Toyota has resumed shipments of models powered by its turbo-diesel engines, following an investigation which cleared the Japanese automotive giant of cheating government testing.

    In January, the Toyota Motor Corporation (TMC) announced it had discovered “irregularities” during engine certification testing of three turbo-diesel engines produced by its subsidiary Toyota Industries Corporation (TICO).

    The carmaker said the three affected engines were found to have been fitted with engine control units (ECU) for testing which differed from those in mass production, resulting in an investigation by Japanese authorities to determine whether the engines were compliant – and if the brand had deliberately cheated.

    Last week the Japanese transport department announced it did not find any misconduct by Toyota, announcing it would not revoke the certification for the three engines.

    Overnight, Toyota said it would resume shipments of vehicles powered by the three engines, which includes the Australian-delivered HiLux, LandCruiser 300 Series, LandCruiser 70 Series, Fortuner, HiAce and Granvia and Lexus LX

    Specifically, the three engines were the ‘1GD-FTV’ 2.8-litre four-cylinder turbo-diesel, the ‘2GD-FTV’ 2.4-litre four-cylinder turbo-diesel, and the ‘F33A-FTV’ 3.3-litre V6 turbo-diesel.

    Toyota didn’t make it out of the saga unscathed, with three of its mass-produced industrial engines for forklifts and other heavy equipment having their certification revoked.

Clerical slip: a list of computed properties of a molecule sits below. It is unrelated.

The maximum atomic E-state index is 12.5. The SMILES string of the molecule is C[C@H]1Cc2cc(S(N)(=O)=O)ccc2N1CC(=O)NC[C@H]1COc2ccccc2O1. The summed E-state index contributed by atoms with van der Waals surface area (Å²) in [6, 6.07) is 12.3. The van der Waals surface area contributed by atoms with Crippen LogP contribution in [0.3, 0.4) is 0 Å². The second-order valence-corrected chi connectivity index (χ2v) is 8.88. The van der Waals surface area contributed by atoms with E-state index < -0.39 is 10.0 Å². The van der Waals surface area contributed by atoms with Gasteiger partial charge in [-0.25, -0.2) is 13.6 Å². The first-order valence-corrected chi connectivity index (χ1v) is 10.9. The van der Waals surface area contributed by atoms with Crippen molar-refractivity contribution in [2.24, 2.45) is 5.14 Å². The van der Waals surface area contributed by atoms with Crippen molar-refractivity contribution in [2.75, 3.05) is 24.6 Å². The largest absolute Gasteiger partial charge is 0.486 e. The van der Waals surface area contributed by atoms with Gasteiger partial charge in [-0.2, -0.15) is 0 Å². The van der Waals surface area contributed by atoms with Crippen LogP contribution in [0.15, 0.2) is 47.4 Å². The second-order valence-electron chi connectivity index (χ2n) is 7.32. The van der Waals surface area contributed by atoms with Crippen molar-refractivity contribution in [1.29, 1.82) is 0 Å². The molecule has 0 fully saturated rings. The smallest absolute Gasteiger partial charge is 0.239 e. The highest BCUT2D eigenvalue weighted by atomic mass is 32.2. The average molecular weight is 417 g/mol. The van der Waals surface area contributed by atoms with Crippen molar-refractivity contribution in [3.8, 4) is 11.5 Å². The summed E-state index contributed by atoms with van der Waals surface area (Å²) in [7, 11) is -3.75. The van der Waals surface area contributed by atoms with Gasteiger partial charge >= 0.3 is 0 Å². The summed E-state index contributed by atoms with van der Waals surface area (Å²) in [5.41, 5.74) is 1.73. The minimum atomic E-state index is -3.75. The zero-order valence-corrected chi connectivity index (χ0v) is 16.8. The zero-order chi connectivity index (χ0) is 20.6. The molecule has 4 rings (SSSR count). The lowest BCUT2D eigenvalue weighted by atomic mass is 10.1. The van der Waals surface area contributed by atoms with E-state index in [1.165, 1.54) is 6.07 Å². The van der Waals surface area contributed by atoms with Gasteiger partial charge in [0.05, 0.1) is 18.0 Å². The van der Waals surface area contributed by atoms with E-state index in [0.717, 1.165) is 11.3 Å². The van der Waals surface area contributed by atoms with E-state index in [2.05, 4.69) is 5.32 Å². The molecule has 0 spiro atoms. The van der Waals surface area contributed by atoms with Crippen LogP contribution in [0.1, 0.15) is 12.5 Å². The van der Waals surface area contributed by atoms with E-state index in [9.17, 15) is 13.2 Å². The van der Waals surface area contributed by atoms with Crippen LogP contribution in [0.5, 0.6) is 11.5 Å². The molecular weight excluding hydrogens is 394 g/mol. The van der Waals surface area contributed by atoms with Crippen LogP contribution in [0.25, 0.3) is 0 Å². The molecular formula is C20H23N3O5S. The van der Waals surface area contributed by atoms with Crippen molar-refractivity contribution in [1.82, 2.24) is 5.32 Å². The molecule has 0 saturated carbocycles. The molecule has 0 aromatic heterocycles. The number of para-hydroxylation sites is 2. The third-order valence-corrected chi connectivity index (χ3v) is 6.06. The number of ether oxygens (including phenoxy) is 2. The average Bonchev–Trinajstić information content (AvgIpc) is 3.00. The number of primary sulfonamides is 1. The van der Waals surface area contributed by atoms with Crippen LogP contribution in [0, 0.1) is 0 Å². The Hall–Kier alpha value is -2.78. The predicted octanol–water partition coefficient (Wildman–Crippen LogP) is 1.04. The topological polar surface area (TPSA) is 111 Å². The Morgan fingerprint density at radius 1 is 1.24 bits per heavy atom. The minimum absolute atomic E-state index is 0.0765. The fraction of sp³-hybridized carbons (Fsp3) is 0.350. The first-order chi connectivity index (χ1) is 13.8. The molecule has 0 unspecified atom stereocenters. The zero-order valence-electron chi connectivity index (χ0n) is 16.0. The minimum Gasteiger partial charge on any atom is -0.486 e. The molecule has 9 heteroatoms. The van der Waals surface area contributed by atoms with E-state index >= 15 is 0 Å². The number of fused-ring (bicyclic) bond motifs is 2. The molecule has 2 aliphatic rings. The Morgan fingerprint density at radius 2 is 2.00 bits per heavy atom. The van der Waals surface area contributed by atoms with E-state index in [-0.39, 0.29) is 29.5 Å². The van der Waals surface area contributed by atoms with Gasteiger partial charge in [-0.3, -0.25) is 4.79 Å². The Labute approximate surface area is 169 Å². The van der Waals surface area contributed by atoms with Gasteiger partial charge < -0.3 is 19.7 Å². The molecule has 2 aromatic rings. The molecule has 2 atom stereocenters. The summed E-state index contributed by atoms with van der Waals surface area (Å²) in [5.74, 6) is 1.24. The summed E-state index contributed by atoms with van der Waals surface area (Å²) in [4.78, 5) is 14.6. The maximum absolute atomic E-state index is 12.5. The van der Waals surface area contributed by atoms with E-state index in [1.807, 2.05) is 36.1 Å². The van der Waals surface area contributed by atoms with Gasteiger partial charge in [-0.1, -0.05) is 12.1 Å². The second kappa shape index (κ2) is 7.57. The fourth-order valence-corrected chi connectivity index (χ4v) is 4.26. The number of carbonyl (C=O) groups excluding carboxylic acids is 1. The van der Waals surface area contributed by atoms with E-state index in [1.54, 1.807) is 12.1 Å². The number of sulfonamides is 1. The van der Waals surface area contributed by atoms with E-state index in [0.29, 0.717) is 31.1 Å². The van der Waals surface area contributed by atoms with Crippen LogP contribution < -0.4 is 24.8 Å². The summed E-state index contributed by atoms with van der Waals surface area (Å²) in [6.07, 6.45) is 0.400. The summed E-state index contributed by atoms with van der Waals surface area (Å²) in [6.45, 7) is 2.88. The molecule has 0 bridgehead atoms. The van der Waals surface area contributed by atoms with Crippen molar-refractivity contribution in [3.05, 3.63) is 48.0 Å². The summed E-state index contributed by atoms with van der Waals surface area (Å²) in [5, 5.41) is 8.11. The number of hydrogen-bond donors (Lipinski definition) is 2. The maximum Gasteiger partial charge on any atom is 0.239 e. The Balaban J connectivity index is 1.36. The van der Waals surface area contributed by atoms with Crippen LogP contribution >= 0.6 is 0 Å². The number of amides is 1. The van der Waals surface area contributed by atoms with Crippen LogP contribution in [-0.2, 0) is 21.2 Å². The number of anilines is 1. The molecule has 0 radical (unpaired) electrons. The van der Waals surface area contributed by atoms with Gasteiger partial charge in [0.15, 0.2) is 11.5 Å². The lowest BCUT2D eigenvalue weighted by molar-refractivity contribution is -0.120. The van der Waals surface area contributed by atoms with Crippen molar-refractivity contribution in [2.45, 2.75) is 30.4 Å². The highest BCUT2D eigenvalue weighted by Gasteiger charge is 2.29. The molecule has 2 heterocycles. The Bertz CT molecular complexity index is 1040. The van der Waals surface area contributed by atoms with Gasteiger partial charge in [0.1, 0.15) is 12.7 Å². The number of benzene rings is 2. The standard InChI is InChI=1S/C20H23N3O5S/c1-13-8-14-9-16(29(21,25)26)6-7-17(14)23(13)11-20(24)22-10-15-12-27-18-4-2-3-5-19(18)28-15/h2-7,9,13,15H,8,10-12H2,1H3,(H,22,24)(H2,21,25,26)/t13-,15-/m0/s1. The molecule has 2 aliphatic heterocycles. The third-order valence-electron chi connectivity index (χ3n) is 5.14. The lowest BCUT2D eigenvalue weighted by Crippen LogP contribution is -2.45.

In a media statement, Toyota said it “will continue to provide support to TICO so that it can return to its roots and revitalise its engine business”. 

    “In addition, as a Group-wide activity, we will once again review the situation to thoroughly ensure that safety and quality are the top priorities.”

    While Toyota has been cleared of wrongdoing regarding the turbo-diesel engines, it has previously come under fire for how its subsidiary divisions operate.

    In July 2022, Toyota’s truck division Hino admitted to having falsified emissions data for 860,000 commercial vehicles globally since 2003.

    In December 2023, Toyota’s small car specialist brand Daihatsu suspended manufacturing in Japan following the discovery that it falsified safety data and used unauthorised safety testing procedures, dating back to 1989.

    Earlier this month, a class action lawsuit was filed against Toyota Finance Australia, alleging the company “ripped off” more than 100,000 customers by charging higher interest rates by arranging “flex commissions” with dealers.

    MORE: Everything Toyota

    Jordan Mulach

    Born and raised in Canberra, Jordan has worked as a full-time automotive journalist since 2021, being one of the most-published automotive news writers in Australia before joining CarExpert in 2024.

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